(Comrade Aleks presents his interview of vocalist and multi-instrumentalist Mats from the Swedish band Ereb Altor.)
Ereb Altor is a band that doesn’t need a special introduction. It was founded in 2003 by two members of Swedish traditional doom outfit Isole (Mats and Ragnar) to channel their inspiration by Bathory (of the “viking period”) in a new direction.
Cyclone Empire released the fifth Ereb Altor record Nattramn in April 2015, and this new work continues the line of the two preceding albums as the band holds onto the combination of epic Viking metal with both doom and black elements. I was lucky enough to draw the attention of Mats, and he patiently answered my questions.
Hello Mats! As Cyclone Empire has released Ereb Altor’s “Nattramn” album in April 2015, I suppose it’s general news by now. But let me start with another question — what kind of questions make you tired when you do interviews?
No question makes me tired, I just delete the questions that I don’t like or as in many cases the questions that are impossible to understand due to bad English.
No one can force anyone to answer any question and I like that freedom.
“Nattramn” is the fifth album for Ereb Altor and you still keep your brand, developing the band’s conception and improving your skills. Do you feel it as a challenge — to create a record of new songs with some recognizable yet fresh content?
It’s always a challenge to make a new album. A new album HAS to be better than the previous ones, and if you feel you can’t make it better you will have to make it different or wait for more inspiration to make it complete. I know it is always an individual person’s point of view if it’s better or not, but it has to be better for me. I always write music for myself in first hand.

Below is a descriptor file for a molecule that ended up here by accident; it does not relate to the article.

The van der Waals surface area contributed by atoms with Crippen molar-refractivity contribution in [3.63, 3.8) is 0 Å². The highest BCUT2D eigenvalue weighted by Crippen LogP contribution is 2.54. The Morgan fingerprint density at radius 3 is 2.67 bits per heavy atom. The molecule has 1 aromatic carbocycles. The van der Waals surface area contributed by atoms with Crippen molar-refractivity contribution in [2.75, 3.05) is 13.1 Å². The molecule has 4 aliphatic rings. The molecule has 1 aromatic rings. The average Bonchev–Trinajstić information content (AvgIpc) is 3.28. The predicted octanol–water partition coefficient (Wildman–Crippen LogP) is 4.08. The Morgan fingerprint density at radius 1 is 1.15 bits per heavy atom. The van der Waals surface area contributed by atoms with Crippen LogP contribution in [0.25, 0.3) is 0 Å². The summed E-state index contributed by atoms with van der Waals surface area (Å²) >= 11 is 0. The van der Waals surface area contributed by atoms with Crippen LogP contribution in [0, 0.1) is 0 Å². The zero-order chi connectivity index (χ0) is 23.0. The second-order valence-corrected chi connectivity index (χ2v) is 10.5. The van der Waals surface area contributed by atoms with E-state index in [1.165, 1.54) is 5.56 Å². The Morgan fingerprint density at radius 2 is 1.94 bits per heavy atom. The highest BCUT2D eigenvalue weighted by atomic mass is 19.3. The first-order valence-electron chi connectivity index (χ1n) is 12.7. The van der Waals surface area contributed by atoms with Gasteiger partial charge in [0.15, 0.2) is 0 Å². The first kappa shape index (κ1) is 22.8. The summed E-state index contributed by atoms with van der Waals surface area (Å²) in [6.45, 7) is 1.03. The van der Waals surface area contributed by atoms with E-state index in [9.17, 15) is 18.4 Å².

I also think it’s boring to repeat yourself too much, a band has to evolve or else it’s no point of releasing new material.
The band is pretty active, and it seems that you’re always busy with recording sessions or touring. How do you keep such a good form to deal with all of this?
I live and breathe with my music. Every single day I am working with/for my bands somehow. I have only two REAL things in my life that I really care for and that is my family and music.
I admit it has been some hectic years with Isole and Ereb Altor, 11 albums and 3 EP’s in only 11 years. And since 2009 we have been touring more and more.
Still my inspiration thrives, and I feel that I have more to give to the world of music. Let’s not call it a day just yet.
Ereb Altor keep a proper balance between doom and black metal elements on “Nattramn”. Could it be that finally you have turned to the “black” path at last, for example?
The third album Gastrike is the most harsh and black album we have done so far, since I felt that the lyrics on that album needed a darker soundtrack. At this point I don’t think Ereb Altor will turn more Black than we did on Gastrike, but I can’t say for sure. It all has to do with moods and I usually write an album from a clean slate. Only the future can tell for sure.
I have to admit, though, that personally I am more fond of the Epic style of music with big soundscapes and vocal harmonies. Spicing the huge wall of sound with some fierce harshness is intriguing and makes the music more dynamic in my opinion.
How do you share the composed doom parts between Ereb Altor and Isole?
I always work with the band separately. If I am writing an Ereb Altor album the parts I write will be for Ereb Altor, doomy or not. I simply focus on one band at the time. I don’t write albums simultaneously except for Gastrike and Fire Meets Ice, which were written almost at the same time, but both of them are Ereb Altor albums.
And to me the two bands are quite different, even the doom parts.
Ereb Altor’s songs mostly tell stories of Northern myths and beliefs, as we know this topic is popular in metal culture, and some bands are labeled as pagan because they share its conception, more or less. What about you? Is it all a kind of metaphor for you or something more personal?